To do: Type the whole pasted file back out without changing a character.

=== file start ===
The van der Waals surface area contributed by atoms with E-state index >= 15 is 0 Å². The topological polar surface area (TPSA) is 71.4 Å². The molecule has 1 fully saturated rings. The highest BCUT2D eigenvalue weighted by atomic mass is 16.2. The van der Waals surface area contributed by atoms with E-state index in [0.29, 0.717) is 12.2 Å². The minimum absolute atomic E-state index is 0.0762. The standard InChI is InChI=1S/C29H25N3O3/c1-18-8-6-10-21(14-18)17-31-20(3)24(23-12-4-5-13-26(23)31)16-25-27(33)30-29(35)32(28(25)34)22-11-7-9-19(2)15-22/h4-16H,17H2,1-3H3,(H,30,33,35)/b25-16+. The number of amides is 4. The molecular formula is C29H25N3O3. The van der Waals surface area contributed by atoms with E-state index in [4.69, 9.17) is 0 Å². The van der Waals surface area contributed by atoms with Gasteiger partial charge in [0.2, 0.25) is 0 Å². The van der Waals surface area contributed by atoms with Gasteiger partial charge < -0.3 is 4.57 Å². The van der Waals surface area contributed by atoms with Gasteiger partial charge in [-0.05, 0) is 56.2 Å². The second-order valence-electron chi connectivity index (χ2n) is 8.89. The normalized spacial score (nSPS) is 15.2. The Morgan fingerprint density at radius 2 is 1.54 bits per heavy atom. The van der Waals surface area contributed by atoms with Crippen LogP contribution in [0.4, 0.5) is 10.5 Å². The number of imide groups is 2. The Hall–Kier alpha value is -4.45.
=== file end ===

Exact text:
The van der Waals surface area contributed by atoms with E-state index >= 15 is 0 Å². The topological polar surface area (TPSA) is 71.4 Å². The molecule has 1 fully saturated rings. The highest BCUT2D eigenvalue weighted by atomic mass is 16.2. The van der Waals surface area contributed by atoms with E-state index in [0.29, 0.717) is 12.2 Å². The minimum absolute atomic E-state index is 0.0762. The standard InChI is InChI=1S/C29H25N3O3/c1-18-8-6-10-21(14-18)17-31-20(3)24(23-12-4-5-13-26(23)31)16-25-27(33)30-29(35)32(28(25)34)22-11-7-9-19(2)15-22/h4-16H,17H2,1-3H3,(H,30,33,35)/b25-16+. The number of amides is 4. The molecular formula is C29H25N3O3. The van der Waals surface area contributed by atoms with E-state index in [4.69, 9.17) is 0 Å². The van der Waals surface area contributed by atoms with Gasteiger partial charge in [0.2, 0.25) is 0 Å². The van der Waals surface area contributed by atoms with Gasteiger partial charge < -0.3 is 4.57 Å². The van der Waals surface area contributed by atoms with Gasteiger partial charge in [-0.05, 0) is 56.2 Å². The second-order valence-electron chi connectivity index (χ2n) is 8.89. The normalized spacial score (nSPS) is 15.2. The Morgan fingerprint density at radius 2 is 1.54 bits per heavy atom. The van der Waals surface area contributed by atoms with Crippen LogP contribution in [0.4, 0.5) is 10.5 Å². The number of imide groups is 2. The Hall–Kier alpha value is -4.45.